- The video for the Michael Jackson/Akon duet "Hold My Hand", made well after Jackson died, abuses lens flares to give seemingly everything nice in the world an etherial, "magical" quality.
- The music video for Katy Perry 's music video for "E.T." has a few of these. These are probably computer generated.
- The video for Daft Punk's "Robot Rock" is a fairly simple set up of the duo performing in a studio filled with television sets. It was shot on video tape for an aged look and, as a result, is roughly 90% lens flare.
- Some Magic: The Gathering cards have this in their art. Wingbeat Warrior caused someone to send in a letter wondering what it was doing there, which earned the reply "Yes, there are 35mm cameras all over Otaria. Photography is a favorite hobby there."
- Some illustrations of the Transhuman Space setting (for GURPS) feature flare, notably some in Spacecraft of the Solar System. This occasionally irritates some fans, who feel that it doesn't fit the hard SF style of the setting.
- Older Ace Combat games (such as Air and 2) has no lens flare. Conversely, it got really gratuitous in 3: Electrosphere (but it does look awesome). Later games have it, but not as pronounced. It does serve quite functionally. If you line up the lens flare, you will get disoriented by staring at the sun. Think that's not a big deal? The very first mission in Electrosphere has you heading towards the sunset to intercept some backup fighters. For a lack of better term, you basically couldn't see shit (aside from the lens flare that is).
- Snowboarding game Amped had a series of pre-release screenshots, which showed a lens flare reflecting off the skier's goggles. The screenshots are shown here, and the fact that the lens flare was a default Adobe Photoshop application the rest of the screenshots to be scrutinized for flaws.
- Test Drive did this with 5 having light flares and 6 having lens flares on the PC version. The 2002 reboot Overdrive did the same, and Unlimited got rid of them entirely.
- The Legend of Zelda: Ocarina of Time was the first Zelda game to use real-time lens flare (the ending cutscene in Link's Awakening featured a faux lens flare in one shot). The flare effect is actually not programmed properly, as the lens flare will display even if the sun is blocked.
- In The Legend of Zelda: Majora's Mask, the aliens glow which produces a lens flare. Because there is no cross hair while aiming you bow, this makes it easier to shoot them by lining up the circles of light.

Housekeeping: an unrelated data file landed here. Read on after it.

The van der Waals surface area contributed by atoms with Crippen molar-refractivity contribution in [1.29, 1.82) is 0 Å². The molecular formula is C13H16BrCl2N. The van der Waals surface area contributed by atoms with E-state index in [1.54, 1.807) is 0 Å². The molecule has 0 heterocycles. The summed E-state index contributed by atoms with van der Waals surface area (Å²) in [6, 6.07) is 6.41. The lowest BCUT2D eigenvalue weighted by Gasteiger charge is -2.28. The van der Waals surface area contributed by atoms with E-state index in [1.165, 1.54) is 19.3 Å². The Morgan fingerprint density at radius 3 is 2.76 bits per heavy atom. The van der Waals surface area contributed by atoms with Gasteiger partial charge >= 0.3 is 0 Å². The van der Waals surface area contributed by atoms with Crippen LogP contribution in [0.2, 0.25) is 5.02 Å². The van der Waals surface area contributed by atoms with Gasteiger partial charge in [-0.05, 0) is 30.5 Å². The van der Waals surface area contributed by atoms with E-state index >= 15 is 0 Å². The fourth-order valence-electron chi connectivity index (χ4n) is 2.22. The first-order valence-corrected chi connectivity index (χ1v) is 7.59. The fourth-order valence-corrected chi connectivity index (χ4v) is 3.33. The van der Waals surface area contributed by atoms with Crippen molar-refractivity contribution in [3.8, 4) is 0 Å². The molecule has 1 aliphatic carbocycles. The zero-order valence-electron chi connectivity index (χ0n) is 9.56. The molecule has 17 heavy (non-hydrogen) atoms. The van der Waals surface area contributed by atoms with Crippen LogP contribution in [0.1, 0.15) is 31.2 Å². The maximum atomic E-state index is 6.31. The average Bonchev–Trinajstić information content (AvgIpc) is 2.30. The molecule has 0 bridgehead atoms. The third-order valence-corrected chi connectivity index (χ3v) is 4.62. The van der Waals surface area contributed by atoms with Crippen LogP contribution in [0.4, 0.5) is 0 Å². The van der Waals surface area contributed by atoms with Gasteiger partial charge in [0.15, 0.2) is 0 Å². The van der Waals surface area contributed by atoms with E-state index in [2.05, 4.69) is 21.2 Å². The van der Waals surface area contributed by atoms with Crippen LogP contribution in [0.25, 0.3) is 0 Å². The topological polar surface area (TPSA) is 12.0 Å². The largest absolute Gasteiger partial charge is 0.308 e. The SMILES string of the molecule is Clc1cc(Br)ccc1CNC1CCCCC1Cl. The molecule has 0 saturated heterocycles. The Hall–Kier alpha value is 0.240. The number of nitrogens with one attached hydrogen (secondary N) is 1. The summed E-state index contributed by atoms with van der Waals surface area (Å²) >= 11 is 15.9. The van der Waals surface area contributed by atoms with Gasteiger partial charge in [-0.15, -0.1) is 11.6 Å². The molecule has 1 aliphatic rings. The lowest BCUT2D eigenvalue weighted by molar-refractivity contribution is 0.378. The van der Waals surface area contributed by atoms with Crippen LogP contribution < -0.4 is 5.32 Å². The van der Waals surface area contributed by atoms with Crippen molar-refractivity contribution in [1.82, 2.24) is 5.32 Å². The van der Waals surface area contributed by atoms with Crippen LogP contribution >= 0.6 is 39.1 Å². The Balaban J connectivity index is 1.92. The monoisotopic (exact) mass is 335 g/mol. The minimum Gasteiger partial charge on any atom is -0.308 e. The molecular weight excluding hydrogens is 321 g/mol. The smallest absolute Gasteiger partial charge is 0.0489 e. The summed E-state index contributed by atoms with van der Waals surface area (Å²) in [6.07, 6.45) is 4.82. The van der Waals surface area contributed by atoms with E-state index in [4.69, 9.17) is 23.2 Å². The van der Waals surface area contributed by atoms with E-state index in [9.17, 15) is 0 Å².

- The Legend of Zelda: The Wind Waker uses a more realistic hexagonal lens flare plus the darkening of the screen when the camera is pointed at the sun to better simulate the effects of a digital video camera (the image on a digital camera darkens when the camera is pointed at a bright light).
- Perfect World International's debut trailer's use of lens flare was savaged by Kotaku's debut (and only) episode of Trailer Trash. Their response? Make a new trailer, ''Now with more lens flare". The lens flare disappears when the sun is setting or rising, or when the sun is obscured.
- '97 racing game POD featured lens flares around the sun of the alien planet the game was set on. Yes, that sun that was usually obscured by dark red clouds. All you saw was the... lens flare.
- Sa Ga Frontier - Alkaiser and Alkarl's Bright Fist and Shining Kick attacks generate a lens flare.
- This is decently done for the opening animation in Sonic Advance 2, a Game Boy Advance game. The "camera" flies across the ocean before panning up to reveal an island. It continues to fly up, giving us a lens flare, then the title screen.
- Vectorman might be the first video game to feature a lens flare.
- Wipeout 2097 had a fairly convincing (for its time) star-shaped flare effect applied to your hovership's plasma exhaust. The sequel Wip3out, with its much more minimalistic and clean design, simplified the lens flare to... four flat triangles sticking out◊ from the exhaust.
- Battlefield 3 has some really bad ones. Trying to assault the TV Tower on the Sharqui map can be an excercise in frustration as you get cut down by people you simply can't see properly because of the massive lens flare that comes directly from behind the building.
- Mass Effect has this for any light or computer screen, creating an "imaginary line" version of the flare, and being a techy sci-fi game, this is practically everywhere...
- This shows in the Grand Theft Auto series especially during sunrises or when you're nearing a beach.
- Die Hard Trilogy might be the earliest game on 32-bit consoles to have lens flares.
- Silent Hill 2: We see some superb flares in the HD remake when James is facing the camera with the flashlight attached to his jacket.
- Metal Gear Solid V: Ground Zeroes and Metal Gear Solid V: The Phantom Pain uses them on a near-Abrams scale. Cutscenes are full of them but they actually tie in with the gameplay as well, letting you know if you have a light shining on you, which needless to say is not a good thing in a stealth game.
- Kirby's Epic Yarn features lens flares in its beach-themed levels. They're also made of yarn.